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The children of ministers

One of the challenges of being the child of a minister, as we explore in Our Fathers, is the set of preconceptions that go with that. Looking at children of ministers in public life, past and present, we can see where some of these clichés are borne out.

There’s an idea that the 'sweet-talking' sons and daughters of ministers, influenced by watching their father standing up and talking for a living, are likely to end up in some kind of performance related career. In the course of making this show, we've certainly found a few other sons of ministers in the Scottish theatre community, as well as Rob and Nick. David Tennant’s father was a moderator of the Church of Scotland. Prominent musical children of ministers include Nat King Cole, Aretha Franklin, Nina Simone, and DJ Tim Westwood’s dad was the Bishop of Peterborough.

The next expectation around being the child of a minister is that you have two options - rebel against your upbringing or else channel it into a dutiful life of public service. 

Several of Edmund Gosse’s Victorian contemporaries shared his loss of faith and rebellion against their parents’ beliefs. Matthew Arnold, the son of Rev Dr Thomas Arnold, wrote about the “melancholy, long, withdrawing roar” of his faith in Dover Beach. Friedrich Nietzsche moved about as far away from his Lutheran pastor father’s beliefs as it’s possible to get when he proclaimed ‘the death of God’. Joining him in the spectacularly rebellious sons of clergymen team, although in terms of behaviour more than philosophy, is Branwell Brontë. His and his sisters’ father, Patrick Brontë, was the curate of Haworth, where the family lived in the Parsonage. Branwell tried and failed to be a painter and a poet, became addicted to alcohol and laudanum and had a scandalous affair with a married woman. His sisters – perhaps inevitably in Victorian England – were less obviously rebellious, but Charlotte has Jane Eyre rejecting the promise of salvation through missionary work and choosing a fulfilling life on earth in 1847, two years before Edmund Gosse was born.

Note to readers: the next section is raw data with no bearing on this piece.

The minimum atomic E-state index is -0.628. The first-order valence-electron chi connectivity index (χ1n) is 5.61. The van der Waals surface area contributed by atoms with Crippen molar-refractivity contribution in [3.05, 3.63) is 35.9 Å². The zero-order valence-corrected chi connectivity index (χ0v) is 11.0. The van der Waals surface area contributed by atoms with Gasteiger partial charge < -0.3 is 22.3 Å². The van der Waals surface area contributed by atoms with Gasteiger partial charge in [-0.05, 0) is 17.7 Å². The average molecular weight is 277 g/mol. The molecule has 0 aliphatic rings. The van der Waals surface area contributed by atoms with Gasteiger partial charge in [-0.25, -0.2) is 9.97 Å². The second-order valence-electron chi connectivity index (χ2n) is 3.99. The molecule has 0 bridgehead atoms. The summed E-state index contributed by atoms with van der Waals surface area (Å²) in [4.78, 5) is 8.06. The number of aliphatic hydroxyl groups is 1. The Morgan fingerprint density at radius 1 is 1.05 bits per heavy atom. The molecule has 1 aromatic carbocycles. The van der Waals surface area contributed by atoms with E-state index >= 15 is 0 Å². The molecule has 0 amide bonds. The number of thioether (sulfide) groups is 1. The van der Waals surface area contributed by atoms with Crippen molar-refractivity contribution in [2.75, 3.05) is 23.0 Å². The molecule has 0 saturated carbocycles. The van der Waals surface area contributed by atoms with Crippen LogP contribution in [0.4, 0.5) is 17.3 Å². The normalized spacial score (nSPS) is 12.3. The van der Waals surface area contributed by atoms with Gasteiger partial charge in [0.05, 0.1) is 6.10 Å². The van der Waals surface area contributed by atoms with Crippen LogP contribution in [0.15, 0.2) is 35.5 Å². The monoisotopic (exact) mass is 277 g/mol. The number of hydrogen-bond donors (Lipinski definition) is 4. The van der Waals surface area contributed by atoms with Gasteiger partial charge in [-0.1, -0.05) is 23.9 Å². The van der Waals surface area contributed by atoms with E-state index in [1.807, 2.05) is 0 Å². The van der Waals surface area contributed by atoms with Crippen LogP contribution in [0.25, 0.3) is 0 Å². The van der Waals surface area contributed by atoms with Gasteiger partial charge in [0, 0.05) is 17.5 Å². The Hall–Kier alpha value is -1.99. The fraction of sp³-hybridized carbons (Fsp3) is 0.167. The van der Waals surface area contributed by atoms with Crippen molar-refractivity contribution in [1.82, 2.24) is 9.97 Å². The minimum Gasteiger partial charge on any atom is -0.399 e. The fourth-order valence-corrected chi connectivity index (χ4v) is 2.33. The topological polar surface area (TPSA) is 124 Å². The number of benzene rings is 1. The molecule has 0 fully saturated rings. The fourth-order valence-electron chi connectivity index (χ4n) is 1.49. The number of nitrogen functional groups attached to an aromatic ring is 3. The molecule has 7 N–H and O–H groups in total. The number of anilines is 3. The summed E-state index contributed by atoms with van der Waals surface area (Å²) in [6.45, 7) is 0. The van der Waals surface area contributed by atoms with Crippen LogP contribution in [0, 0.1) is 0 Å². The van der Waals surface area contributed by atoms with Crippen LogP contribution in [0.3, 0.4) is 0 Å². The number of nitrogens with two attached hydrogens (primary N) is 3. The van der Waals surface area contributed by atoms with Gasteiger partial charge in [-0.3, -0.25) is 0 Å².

Although being stereotyped by her father’s job is probably not her biggest current concern, perhaps the most influential child of a clergyman in our public life at the moment is Theresa May – with the ‘vicar’s daughter’ tag often repeated in the media. Or ‘the vicar’s daughter in kitten heels’, defining her by her father’s job and by her clothing just to show how much sexism can be compressed into 6 words. Similarly, we were regularly reminded in Scotland that former Prime Minister Gordon Brown was a ‘son of the manse’ - in some kind of shorthand for serious-minded dutifulness, with a side order of a dour, driven work ethic. It would be interesting to find out if there is a German version for Angela Merkel, the daughter of a Lutheran pastor.